In today’s increasingly digital world, it’s easy to forget that a huge number of the older generation struggle to use the internet.
The latest numbers sourced by the Office of National Statistics in 2017 showed that of those in the 75 and over category, only 41% were ‘recent internet users’.
Although these figures have significantly increased from 20% in 2011, these figures are still pretty shocking, especially to other generations who grew up with computers in schools.
In many ways, though, having a world that’s so dependent on computers and the internet could be having a negative impact on the population.
While there are clearly many societal causes, the growth of the internet and social media – and its impact on face-to-face interactions and even postal communication – could be part of the reason why loneliness is now affecting almost three quarters of older people in the UK.
While this study found that three in five respondents felt social media helped them feel less lonely, this doesn’t necessarily help the older generation, who are far less likely to have access to the internet compared to other age brackets.
In my job, as an activities co-ordinator in an MHA care home in Leamington Spa, I spend a lot of time with people who may have just left their homes and families, which can sometimes be a really isolating experience.
While this move is almost always necessary, whether that be for care reasons or safety, it seems sad to me that, often, so many can’t use the internet and social media for what it is; a great tool to stay in touch with friends and family, as well as a hugely useful resource for all kinds of research, such as family or local history.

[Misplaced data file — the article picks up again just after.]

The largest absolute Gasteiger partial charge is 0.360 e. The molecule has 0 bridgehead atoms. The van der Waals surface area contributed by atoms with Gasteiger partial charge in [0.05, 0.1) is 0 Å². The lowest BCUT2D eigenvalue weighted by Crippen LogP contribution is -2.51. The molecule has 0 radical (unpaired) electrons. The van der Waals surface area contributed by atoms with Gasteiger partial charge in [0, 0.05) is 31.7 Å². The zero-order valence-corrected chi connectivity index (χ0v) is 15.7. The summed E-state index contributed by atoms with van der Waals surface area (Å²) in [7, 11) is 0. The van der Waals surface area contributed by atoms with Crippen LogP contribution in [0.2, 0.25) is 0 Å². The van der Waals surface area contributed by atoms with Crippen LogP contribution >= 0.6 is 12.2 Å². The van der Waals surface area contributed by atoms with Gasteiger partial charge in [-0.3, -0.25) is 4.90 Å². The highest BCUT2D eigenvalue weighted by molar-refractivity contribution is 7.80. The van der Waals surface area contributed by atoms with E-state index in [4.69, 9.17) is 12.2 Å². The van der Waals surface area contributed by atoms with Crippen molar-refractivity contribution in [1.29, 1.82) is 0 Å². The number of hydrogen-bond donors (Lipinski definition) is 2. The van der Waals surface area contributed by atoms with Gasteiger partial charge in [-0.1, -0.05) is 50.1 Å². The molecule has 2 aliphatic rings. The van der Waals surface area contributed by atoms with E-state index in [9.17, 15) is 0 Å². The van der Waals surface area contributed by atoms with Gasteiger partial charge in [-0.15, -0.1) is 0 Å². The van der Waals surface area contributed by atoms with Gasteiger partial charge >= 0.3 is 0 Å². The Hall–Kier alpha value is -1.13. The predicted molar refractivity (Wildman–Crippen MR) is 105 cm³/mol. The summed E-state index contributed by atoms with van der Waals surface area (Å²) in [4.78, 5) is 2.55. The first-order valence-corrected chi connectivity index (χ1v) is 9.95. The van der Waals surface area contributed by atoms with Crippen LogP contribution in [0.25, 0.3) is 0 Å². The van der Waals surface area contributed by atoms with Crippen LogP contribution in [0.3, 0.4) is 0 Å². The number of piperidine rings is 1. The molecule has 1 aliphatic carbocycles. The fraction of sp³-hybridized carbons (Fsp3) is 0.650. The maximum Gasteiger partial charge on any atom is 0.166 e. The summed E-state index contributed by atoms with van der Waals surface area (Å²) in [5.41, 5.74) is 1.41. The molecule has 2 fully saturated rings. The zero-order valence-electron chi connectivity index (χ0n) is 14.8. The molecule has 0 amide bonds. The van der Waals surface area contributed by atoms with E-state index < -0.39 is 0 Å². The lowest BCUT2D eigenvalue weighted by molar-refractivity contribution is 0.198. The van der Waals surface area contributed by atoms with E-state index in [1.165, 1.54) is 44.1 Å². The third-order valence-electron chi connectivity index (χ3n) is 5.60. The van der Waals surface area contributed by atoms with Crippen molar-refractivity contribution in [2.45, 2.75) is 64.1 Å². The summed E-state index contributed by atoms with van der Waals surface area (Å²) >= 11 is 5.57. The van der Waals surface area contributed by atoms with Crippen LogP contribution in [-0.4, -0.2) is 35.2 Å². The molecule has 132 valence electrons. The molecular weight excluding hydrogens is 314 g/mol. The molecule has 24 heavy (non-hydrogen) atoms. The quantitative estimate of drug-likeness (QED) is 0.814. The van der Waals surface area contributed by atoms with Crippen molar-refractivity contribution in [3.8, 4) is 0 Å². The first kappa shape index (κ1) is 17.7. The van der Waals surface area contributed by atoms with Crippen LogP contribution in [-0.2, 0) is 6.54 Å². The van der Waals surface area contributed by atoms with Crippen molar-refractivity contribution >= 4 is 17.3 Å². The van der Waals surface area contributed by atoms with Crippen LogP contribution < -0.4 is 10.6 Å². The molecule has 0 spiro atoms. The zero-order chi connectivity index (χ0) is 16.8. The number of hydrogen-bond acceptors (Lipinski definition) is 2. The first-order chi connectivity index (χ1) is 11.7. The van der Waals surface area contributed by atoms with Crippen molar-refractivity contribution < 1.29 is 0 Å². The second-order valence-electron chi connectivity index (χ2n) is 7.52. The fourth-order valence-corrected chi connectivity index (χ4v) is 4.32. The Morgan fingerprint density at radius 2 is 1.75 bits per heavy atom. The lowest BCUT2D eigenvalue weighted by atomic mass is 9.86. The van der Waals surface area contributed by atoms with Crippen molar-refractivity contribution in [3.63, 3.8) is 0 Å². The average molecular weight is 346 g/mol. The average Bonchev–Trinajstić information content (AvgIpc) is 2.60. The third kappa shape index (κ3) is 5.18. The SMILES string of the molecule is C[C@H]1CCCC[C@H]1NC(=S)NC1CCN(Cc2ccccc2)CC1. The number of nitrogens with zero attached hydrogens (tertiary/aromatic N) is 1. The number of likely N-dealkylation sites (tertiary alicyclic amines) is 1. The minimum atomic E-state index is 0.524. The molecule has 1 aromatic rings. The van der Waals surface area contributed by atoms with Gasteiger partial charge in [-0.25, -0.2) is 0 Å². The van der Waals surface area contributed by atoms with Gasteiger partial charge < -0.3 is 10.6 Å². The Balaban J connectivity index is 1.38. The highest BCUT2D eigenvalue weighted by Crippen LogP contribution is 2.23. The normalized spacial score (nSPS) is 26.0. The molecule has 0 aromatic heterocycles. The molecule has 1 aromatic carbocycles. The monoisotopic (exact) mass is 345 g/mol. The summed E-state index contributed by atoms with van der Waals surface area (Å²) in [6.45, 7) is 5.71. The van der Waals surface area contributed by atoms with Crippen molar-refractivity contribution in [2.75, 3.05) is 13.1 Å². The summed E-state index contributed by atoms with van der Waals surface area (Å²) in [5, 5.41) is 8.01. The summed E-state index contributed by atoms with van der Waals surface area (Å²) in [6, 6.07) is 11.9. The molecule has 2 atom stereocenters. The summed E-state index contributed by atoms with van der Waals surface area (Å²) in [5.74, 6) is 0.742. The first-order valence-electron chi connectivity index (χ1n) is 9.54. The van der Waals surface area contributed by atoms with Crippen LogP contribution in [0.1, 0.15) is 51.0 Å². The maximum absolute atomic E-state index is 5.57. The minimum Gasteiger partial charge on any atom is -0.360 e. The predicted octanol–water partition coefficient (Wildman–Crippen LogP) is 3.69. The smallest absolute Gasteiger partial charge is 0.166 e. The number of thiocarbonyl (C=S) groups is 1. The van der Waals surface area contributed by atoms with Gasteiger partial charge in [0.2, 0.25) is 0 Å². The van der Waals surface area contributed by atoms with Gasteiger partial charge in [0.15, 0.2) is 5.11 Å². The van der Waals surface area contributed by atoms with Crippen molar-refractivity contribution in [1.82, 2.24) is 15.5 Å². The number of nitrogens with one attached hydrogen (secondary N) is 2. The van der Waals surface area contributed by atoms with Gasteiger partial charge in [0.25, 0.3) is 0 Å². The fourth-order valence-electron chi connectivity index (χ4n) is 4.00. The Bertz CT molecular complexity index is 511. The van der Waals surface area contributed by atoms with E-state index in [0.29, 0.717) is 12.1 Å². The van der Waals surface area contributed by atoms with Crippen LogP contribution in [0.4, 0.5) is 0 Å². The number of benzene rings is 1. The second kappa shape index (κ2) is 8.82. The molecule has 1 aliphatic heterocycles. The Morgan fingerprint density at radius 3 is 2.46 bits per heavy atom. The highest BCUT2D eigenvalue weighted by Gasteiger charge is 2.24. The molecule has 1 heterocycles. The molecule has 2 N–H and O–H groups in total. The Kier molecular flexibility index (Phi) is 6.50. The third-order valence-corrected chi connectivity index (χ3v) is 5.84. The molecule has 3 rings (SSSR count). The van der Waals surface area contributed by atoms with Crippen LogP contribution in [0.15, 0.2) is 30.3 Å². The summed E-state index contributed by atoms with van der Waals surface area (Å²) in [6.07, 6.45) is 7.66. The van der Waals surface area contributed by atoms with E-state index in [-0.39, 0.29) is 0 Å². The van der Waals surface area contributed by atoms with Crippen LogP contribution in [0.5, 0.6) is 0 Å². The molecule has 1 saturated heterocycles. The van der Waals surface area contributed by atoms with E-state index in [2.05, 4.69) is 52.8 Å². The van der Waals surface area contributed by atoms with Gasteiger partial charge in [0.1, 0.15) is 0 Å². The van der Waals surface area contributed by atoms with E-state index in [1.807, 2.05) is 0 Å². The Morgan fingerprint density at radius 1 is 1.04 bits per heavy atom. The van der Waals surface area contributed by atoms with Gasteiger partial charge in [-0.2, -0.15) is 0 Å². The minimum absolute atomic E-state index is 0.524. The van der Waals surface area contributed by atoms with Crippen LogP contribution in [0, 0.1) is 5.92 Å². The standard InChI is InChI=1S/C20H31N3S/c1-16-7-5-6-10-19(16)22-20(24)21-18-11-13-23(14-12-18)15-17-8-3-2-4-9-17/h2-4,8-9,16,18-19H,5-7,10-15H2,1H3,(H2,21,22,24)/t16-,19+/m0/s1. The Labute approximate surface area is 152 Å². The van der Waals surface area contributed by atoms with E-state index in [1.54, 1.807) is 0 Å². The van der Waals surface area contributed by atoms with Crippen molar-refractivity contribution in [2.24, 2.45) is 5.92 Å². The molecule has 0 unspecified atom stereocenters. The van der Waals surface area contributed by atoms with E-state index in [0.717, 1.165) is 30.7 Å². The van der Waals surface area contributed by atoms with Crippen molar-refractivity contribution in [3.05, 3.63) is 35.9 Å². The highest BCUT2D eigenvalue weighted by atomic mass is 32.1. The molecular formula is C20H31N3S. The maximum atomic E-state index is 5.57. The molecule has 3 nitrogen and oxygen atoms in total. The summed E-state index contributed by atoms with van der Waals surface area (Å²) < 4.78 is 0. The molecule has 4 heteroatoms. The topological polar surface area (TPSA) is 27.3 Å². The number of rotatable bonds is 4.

If you never used the internet at work or even school, the horror stories of hacking and technology companies keeping your online data can seem really scary.
I know that many older residents living in care homes have viewed the internet with a huge amount of anxiety. These fears are completely rational, and older people can quite rightly feel uncomfortable interacting confidently with the internet after all the warnings they have been given over the years.
Unfortunately, the fact remains that the internet can be a really dangerous place, and this is something we cannot avoid.
However, this doesn’t mean residents need to avoid it all together given the right support and know-how.
It’s really important for us all to look into ways that we can help residents and older people to overcome this anxiety.
At our home, we recently had a local technology speaker come in to discuss the benefits of the internet and address any concerns; we’re still investigating ways that we can continue to empower our residents to use the internet in a safe environment, while also making sure everyone, including staff, is aware of the dangers and risks.
Basic internet safety training, as well as addressing and answering any queries, is a great place to start.
After all, there’s no point trying to teach a group of people how to create a status on Facebook or send a photo via email if you’re terrified of setting up an account.
It’s the little things that make people feel at home and comfortable in a new environment.
While it may seem silly to a tech-savvy teen, if you can teach new residents how to use email or Facebook and have accessible computers in your home, you will help residents find a brand-new channel of communication with friends and family, as well as potentially opening up a whole new interest or hobby for individuals.
I’ve even heard lovely stories of schools organising classes where teens teach local elderly residents how to use technology, which is also a fantastic way for intergenerational friendships to develop.
Having a safe space to use the internet could be just the link many people need to help them settle into a new home.
Jackie Tudor is Activities Co-ordinator at MHA Homewood. Email: email@example.com Twitter: @MethodistHomes